Home Baseball Can the San Francisco Giants really rebuild in one offseason? – SweetSpot

Can the San Francisco Giants really rebuild in one offseason? – SweetSpot

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You’re the San Francisco Giants. You’ve won three World Series championships this decade. You made the playoffs as recently as 2016, and if your bullpen doesn’t melt down in the ninth inning of Game 4 of the division series against the Cubs you might even win that series.

On the other hand, since the All-Star break in 2016 you’ve been the worst team in the majors, with 94 wins and 140 losses — worse than the Phillies and Padres and White Sox and a bunch of other teams that weren’t even trying to win. You just finished 40 games behind the Dodgers.

What do you do for 2018?

I heard an interview last week with Giants general manager Bobby Evans and his message was pretty clear: We’re the Giants. We don’t rebuild. Thus, the rumors of a Giancarlo Stanton trade that would send Joe Panik and prospects Tyler Beede and Chris Shaw to the Marlins for Stanton and Dee Gordon, with a recent report from Sirius radio host Craig Mish saying the Giants would take on the entirety of Stanton’s $295 million contract. The only problem with that report is that if it’s accurate, you have to wonder why the Marlins haven’t already made the trade.

Brian Sabean, the former general manager and now executive vice president, echoed Evans’ thoughts a couple of weeks ago in a radio interview in which he said, “I think we’re prepared to do as much as we have to without gutting the team or without having to peel it all the way back from a payroll sense. It’s best to use a phrase like ‘reset.’ It’s not going to be a rebuild. We don’t have the time or the patience to go through something like that.”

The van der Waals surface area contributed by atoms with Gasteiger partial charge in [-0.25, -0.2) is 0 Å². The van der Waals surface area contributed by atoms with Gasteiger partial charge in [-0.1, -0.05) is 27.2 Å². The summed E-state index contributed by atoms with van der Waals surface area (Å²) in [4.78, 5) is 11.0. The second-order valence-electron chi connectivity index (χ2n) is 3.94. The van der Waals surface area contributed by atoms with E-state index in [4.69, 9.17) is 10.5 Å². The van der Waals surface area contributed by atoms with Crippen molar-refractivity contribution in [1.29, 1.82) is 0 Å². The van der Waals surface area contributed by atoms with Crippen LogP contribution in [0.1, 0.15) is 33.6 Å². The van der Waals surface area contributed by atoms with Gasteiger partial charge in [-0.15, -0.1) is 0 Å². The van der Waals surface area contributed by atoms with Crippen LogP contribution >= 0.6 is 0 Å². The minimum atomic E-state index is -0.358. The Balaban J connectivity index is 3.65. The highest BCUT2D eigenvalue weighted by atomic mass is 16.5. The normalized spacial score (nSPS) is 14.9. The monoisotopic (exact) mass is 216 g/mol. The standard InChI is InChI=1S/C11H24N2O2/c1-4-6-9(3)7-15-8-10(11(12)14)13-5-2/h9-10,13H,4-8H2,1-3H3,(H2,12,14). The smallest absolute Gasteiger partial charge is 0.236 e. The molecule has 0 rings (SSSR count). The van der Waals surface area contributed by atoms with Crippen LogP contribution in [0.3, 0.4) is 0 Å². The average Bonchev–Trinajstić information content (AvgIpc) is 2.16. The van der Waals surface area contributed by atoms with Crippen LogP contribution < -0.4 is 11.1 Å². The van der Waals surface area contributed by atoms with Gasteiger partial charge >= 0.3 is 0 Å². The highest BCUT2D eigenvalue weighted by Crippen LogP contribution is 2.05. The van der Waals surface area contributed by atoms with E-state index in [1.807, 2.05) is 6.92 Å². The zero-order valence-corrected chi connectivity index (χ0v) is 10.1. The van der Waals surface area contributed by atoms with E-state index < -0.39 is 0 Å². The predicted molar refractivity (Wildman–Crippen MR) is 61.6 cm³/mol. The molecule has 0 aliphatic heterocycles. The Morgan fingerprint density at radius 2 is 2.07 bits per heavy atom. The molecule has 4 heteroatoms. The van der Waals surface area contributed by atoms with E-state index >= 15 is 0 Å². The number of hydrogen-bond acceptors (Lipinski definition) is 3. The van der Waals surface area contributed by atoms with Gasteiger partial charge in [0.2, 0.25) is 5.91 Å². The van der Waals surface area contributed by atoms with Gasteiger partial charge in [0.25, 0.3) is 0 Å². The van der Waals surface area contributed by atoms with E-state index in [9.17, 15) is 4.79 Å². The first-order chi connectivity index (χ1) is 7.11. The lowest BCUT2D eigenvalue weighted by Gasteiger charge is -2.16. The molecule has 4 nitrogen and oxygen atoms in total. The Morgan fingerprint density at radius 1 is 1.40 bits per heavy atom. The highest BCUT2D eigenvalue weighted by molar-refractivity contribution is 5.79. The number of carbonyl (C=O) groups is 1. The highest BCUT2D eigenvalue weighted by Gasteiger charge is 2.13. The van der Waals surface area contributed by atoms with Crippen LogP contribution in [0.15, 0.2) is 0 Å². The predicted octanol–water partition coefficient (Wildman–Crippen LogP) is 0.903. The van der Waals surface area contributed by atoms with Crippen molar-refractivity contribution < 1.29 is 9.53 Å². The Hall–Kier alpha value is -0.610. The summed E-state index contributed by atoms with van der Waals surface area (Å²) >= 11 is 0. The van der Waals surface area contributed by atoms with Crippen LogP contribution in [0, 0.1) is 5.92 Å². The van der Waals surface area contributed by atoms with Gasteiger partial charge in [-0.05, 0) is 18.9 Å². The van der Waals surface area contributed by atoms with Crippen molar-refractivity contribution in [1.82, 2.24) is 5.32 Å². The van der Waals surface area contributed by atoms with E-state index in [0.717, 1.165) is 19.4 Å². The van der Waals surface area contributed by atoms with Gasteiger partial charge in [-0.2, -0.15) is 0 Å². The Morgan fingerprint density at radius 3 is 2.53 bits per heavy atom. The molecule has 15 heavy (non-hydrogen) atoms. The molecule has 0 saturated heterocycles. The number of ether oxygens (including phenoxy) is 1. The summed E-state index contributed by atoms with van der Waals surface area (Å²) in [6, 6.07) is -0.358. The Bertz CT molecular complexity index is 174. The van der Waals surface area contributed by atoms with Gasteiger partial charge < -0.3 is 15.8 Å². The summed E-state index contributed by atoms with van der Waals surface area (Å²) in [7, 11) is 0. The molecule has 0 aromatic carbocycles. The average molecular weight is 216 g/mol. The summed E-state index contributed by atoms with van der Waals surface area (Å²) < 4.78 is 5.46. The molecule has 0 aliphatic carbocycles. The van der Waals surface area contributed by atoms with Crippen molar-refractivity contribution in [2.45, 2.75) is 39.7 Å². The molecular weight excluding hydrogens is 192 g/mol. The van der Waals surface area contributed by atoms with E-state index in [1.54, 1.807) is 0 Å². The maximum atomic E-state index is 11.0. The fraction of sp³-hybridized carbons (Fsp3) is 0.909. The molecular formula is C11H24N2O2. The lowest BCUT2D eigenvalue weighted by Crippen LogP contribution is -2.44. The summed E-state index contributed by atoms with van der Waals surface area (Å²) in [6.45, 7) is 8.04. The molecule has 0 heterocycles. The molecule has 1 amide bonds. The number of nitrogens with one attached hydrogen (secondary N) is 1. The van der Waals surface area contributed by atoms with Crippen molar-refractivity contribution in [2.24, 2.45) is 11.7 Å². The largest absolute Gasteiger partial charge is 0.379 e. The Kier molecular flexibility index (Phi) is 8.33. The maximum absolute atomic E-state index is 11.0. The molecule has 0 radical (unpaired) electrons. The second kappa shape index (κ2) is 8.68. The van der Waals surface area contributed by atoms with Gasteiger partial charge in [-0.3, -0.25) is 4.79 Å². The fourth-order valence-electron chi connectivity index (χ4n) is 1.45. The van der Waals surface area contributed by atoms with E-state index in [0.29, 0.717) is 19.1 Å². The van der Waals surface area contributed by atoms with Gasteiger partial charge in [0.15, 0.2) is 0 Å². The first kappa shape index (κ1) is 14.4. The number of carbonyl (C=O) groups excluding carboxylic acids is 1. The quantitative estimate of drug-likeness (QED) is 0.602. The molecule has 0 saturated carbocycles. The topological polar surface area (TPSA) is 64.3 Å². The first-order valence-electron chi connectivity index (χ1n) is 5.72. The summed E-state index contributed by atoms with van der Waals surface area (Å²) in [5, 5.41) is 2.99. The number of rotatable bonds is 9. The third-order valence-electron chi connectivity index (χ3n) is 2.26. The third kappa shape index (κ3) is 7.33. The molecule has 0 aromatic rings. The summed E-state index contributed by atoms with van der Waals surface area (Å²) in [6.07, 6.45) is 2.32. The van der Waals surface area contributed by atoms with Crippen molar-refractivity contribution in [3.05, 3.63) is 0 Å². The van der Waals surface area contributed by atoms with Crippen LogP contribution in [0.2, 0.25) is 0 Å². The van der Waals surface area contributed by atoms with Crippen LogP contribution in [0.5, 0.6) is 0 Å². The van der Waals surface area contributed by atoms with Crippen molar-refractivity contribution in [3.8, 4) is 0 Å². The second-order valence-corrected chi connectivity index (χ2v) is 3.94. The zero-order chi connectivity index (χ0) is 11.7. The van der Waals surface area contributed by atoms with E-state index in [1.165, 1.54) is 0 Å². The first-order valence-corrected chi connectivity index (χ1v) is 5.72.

There are two ways to look at this:

  1. The Giants are crazy.

  2. The Giants are not crazy.

The Giants are crazy

To get back to playoff contention, the Giants will need to find 25 or so wins from last season. To contend for an NL West title, the Giants will need to find 30 wins and hope for some regression from the Dodgers. That’s not impossible. Just this past season the Diamondbacks improved from 69 to 93 wins and earned a wild-card berth, and the Twins improved from 59 to 85 wins to reach the playoffs. Heck, the 2013 Red Sox improved from 69 to 97 wins and took the whole enchilada.

It’s possible, but not likely. I looked at all teams from 2012 to 2016 that won fewer than 70 games, 28 teams all told. The average win increase was 8.9 wins. Only five of the 28 finished over .500. In addition to the three teams above, the other two were the 2015 Rangers (88 wins, up from 67) and 2013 Indians (92 wins, up from 68). Interestingly, all five made the playoffs. I don’t know what to make of that. You’d think some team would improve from 69 to 82 wins or something like that, but that hasn’t happened in recent seasons.

The Giants have some major issues to work through. Generally speaking, young teams get better and old teams get worse. In 2017, the Giants had the fourth-oldest group of position players; they had the 22nd-oldest pitching staff. “High on the wish list is to get younger, more athletic and play better defense overall,” Sabean said in that radio interview.

He identified the three major spots in need of an upgrade as center field, third base and the bullpen. I’d suggest they need to upgrade right field and left field as well. Collectively, their outfielders ranked last in the majors with a .305 wOBA — 29th in left field, 23rd in center field, 30th in right field. Those aren’t park-adjusted numbers, but you get the idea: The outfield couldn’t hit. But, wait! It couldn’t play defense either. The Giants ranked last in the majors with minus-45 defensive runs saved in the outfield. The front office has acknowledged that Denard Span no longer has the range to play center, but Hunter Pence, in the final year of his contract, has become a problem as well.